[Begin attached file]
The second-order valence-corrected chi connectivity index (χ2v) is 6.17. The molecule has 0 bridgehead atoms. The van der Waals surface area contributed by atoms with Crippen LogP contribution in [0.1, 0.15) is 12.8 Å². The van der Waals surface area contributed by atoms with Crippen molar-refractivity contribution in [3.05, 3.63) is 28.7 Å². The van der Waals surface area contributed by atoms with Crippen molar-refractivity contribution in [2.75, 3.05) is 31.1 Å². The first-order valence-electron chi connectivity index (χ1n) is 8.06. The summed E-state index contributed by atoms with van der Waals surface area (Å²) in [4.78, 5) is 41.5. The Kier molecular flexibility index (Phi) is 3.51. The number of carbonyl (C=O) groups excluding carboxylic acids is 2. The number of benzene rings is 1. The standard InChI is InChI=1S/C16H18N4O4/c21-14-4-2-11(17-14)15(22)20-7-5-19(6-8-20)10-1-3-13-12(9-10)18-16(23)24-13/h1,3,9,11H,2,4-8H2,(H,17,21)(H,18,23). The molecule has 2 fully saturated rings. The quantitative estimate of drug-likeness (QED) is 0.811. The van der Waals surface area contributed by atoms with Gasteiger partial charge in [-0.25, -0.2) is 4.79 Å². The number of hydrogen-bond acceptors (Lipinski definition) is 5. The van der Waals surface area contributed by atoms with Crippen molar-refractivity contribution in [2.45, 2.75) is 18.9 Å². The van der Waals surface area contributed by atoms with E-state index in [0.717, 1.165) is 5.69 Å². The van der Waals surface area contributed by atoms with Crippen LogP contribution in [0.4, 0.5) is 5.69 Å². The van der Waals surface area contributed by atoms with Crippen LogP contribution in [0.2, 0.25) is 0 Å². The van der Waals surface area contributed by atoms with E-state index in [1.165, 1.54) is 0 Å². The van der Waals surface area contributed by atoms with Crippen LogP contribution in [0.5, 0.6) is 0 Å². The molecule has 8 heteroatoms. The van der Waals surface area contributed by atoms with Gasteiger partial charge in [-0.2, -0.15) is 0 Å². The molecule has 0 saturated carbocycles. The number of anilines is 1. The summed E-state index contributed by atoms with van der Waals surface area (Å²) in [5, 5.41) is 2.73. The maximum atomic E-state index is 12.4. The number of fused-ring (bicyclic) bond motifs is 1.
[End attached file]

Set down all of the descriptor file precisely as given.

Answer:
The second-order valence-corrected chi connectivity index (χ2v) is 6.17. The molecule has 0 bridgehead atoms. The van der Waals surface area contributed by atoms with Crippen LogP contribution in [0.1, 0.15) is 12.8 Å². The van der Waals surface area contributed by atoms with Crippen molar-refractivity contribution in [3.05, 3.63) is 28.7 Å². The van der Waals surface area contributed by atoms with Crippen molar-refractivity contribution in [2.75, 3.05) is 31.1 Å². The first-order valence-electron chi connectivity index (χ1n) is 8.06. The summed E-state index contributed by atoms with van der Waals surface area (Å²) in [4.78, 5) is 41.5. The Kier molecular flexibility index (Phi) is 3.51. The number of carbonyl (C=O) groups excluding carboxylic acids is 2. The number of benzene rings is 1. The standard InChI is InChI=1S/C16H18N4O4/c21-14-4-2-11(17-14)15(22)20-7-5-19(6-8-20)10-1-3-13-12(9-10)18-16(23)24-13/h1,3,9,11H,2,4-8H2,(H,17,21)(H,18,23). The molecule has 2 fully saturated rings. The quantitative estimate of drug-likeness (QED) is 0.811. The van der Waals surface area contributed by atoms with Gasteiger partial charge in [-0.25, -0.2) is 4.79 Å². The number of hydrogen-bond acceptors (Lipinski definition) is 5. The van der Waals surface area contributed by atoms with Crippen molar-refractivity contribution in [2.45, 2.75) is 18.9 Å². The van der Waals surface area contributed by atoms with E-state index in [0.717, 1.165) is 5.69 Å². The van der Waals surface area contributed by atoms with Crippen LogP contribution in [0.4, 0.5) is 5.69 Å². The van der Waals surface area contributed by atoms with Crippen LogP contribution in [0.2, 0.25) is 0 Å². The van der Waals surface area contributed by atoms with E-state index in [1.165, 1.54) is 0 Å². The van der Waals surface area contributed by atoms with Crippen LogP contribution in [0.5, 0.6) is 0 Å². The molecule has 8 heteroatoms. The van der Waals surface area contributed by atoms with Gasteiger partial charge in [-0.2, -0.15) is 0 Å². The molecule has 0 saturated carbocycles. The number of anilines is 1. The summed E-state index contributed by atoms with van der Waals surface area (Å²) in [5, 5.41) is 2.73. The maximum atomic E-state index is 12.4. The number of fused-ring (bicyclic) bond motifs is 1.